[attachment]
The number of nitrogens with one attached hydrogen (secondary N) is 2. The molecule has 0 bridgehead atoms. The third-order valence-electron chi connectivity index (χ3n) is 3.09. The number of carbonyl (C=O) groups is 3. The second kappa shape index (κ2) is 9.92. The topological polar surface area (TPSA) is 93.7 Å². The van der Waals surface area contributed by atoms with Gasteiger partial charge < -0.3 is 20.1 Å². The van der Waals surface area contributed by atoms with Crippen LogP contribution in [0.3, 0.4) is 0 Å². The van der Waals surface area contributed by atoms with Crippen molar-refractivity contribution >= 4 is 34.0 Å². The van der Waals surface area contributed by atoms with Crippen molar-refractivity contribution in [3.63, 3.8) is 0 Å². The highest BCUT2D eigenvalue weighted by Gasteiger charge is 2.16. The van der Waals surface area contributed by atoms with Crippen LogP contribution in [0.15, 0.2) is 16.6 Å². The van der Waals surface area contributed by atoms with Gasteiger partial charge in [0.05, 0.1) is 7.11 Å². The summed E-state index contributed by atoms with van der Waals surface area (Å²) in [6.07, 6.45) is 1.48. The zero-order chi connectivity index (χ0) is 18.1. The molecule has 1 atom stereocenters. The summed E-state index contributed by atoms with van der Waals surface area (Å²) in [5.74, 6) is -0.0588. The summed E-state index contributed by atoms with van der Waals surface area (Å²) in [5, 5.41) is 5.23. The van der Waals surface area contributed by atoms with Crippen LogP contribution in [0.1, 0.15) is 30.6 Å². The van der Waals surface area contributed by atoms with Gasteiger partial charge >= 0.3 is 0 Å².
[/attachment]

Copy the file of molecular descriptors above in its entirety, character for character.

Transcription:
The number of nitrogens with one attached hydrogen (secondary N) is 2. The molecule has 0 bridgehead atoms. The third-order valence-electron chi connectivity index (χ3n) is 3.09. The number of carbonyl (C=O) groups is 3. The second kappa shape index (κ2) is 9.92. The topological polar surface area (TPSA) is 93.7 Å². The van der Waals surface area contributed by atoms with Gasteiger partial charge < -0.3 is 20.1 Å². The van der Waals surface area contributed by atoms with Crippen LogP contribution in [0.3, 0.4) is 0 Å². The van der Waals surface area contributed by atoms with Crippen molar-refractivity contribution >= 4 is 34.0 Å². The van der Waals surface area contributed by atoms with Crippen molar-refractivity contribution in [3.63, 3.8) is 0 Å². The highest BCUT2D eigenvalue weighted by Gasteiger charge is 2.16. The van der Waals surface area contributed by atoms with Crippen LogP contribution in [0.15, 0.2) is 16.6 Å². The van der Waals surface area contributed by atoms with Gasteiger partial charge in [0.05, 0.1) is 7.11 Å². The summed E-state index contributed by atoms with van der Waals surface area (Å²) in [6.07, 6.45) is 1.48. The zero-order chi connectivity index (χ0) is 18.1. The molecule has 1 atom stereocenters. The summed E-state index contributed by atoms with van der Waals surface area (Å²) in [5.74, 6) is -0.0588. The summed E-state index contributed by atoms with van der Waals surface area (Å²) in [5, 5.41) is 5.23. The van der Waals surface area contributed by atoms with Crippen LogP contribution in [0.1, 0.15) is 30.6 Å². The van der Waals surface area contributed by atoms with Gasteiger partial charge >= 0.3 is 0 Å².